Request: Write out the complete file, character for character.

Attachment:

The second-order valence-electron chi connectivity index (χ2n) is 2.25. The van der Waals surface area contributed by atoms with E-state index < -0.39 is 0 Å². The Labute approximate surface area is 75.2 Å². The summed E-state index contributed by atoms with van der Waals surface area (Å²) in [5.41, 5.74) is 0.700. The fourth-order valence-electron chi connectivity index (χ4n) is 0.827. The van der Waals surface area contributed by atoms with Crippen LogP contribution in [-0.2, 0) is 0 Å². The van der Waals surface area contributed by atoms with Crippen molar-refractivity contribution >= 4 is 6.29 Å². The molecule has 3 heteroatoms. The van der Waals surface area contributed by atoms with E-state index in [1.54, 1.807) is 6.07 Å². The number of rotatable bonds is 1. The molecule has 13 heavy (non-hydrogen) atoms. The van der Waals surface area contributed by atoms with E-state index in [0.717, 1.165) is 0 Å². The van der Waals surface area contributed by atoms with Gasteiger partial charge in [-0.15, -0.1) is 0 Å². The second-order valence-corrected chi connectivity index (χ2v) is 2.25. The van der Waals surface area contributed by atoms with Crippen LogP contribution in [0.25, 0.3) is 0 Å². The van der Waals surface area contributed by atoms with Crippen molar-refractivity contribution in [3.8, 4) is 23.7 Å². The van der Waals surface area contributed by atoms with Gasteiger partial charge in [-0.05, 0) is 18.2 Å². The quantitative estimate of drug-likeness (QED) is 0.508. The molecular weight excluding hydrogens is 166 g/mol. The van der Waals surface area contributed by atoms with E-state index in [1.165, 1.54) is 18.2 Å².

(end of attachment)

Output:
The second-order valence-electron chi connectivity index (χ2n) is 2.25. The van der Waals surface area contributed by atoms with E-state index < -0.39 is 0 Å². The Labute approximate surface area is 75.2 Å². The summed E-state index contributed by atoms with van der Waals surface area (Å²) in [5.41, 5.74) is 0.700. The fourth-order valence-electron chi connectivity index (χ4n) is 0.827. The van der Waals surface area contributed by atoms with Crippen LogP contribution in [-0.2, 0) is 0 Å². The van der Waals surface area contributed by atoms with Crippen molar-refractivity contribution >= 4 is 6.29 Å². The molecule has 3 heteroatoms. The van der Waals surface area contributed by atoms with E-state index in [1.54, 1.807) is 6.07 Å². The number of rotatable bonds is 1. The molecule has 13 heavy (non-hydrogen) atoms. The van der Waals surface area contributed by atoms with E-state index in [0.717, 1.165) is 0 Å². The van der Waals surface area contributed by atoms with Gasteiger partial charge in [-0.15, -0.1) is 0 Å². The second-order valence-corrected chi connectivity index (χ2v) is 2.25. The van der Waals surface area contributed by atoms with Crippen LogP contribution in [0.25, 0.3) is 0 Å². The van der Waals surface area contributed by atoms with Crippen molar-refractivity contribution in [3.8, 4) is 23.7 Å². The van der Waals surface area contributed by atoms with Gasteiger partial charge in [-0.05, 0) is 18.2 Å². The quantitative estimate of drug-likeness (QED) is 0.508. The molecular weight excluding hydrogens is 166 g/mol. The van der Waals surface area contributed by atoms with E-state index in [1.165, 1.54) is 18.2 Å².